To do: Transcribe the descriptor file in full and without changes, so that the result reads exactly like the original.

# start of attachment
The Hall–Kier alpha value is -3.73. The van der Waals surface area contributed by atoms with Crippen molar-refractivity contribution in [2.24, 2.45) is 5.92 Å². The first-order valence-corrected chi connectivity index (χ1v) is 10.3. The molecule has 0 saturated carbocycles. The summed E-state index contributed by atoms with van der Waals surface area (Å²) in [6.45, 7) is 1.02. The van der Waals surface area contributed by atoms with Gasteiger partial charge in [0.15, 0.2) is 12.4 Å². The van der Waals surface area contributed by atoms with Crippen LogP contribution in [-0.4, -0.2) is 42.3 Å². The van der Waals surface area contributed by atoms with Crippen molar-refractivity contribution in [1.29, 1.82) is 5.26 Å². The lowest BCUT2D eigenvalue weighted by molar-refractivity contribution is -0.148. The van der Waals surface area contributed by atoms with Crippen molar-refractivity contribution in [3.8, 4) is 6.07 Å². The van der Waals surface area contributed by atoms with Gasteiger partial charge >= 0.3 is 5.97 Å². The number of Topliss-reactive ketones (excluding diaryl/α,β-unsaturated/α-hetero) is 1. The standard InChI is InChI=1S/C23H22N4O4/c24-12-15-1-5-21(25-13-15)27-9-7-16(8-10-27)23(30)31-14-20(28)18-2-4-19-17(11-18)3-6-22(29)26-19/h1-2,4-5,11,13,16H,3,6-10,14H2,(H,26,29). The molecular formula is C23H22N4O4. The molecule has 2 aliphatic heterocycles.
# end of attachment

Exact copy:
The Hall–Kier alpha value is -3.73. The van der Waals surface area contributed by atoms with Crippen molar-refractivity contribution in [2.24, 2.45) is 5.92 Å². The first-order valence-corrected chi connectivity index (χ1v) is 10.3. The molecule has 0 saturated carbocycles. The summed E-state index contributed by atoms with van der Waals surface area (Å²) in [6.45, 7) is 1.02. The van der Waals surface area contributed by atoms with Gasteiger partial charge in [0.15, 0.2) is 12.4 Å². The van der Waals surface area contributed by atoms with Crippen LogP contribution in [-0.4, -0.2) is 42.3 Å². The van der Waals surface area contributed by atoms with Crippen molar-refractivity contribution in [1.29, 1.82) is 5.26 Å². The lowest BCUT2D eigenvalue weighted by molar-refractivity contribution is -0.148. The van der Waals surface area contributed by atoms with Crippen molar-refractivity contribution in [3.8, 4) is 6.07 Å². The van der Waals surface area contributed by atoms with Gasteiger partial charge >= 0.3 is 5.97 Å². The number of Topliss-reactive ketones (excluding diaryl/α,β-unsaturated/α-hetero) is 1. The standard InChI is InChI=1S/C23H22N4O4/c24-12-15-1-5-21(25-13-15)27-9-7-16(8-10-27)23(30)31-14-20(28)18-2-4-19-17(11-18)3-6-22(29)26-19/h1-2,4-5,11,13,16H,3,6-10,14H2,(H,26,29). The molecular formula is C23H22N4O4. The molecule has 2 aliphatic heterocycles.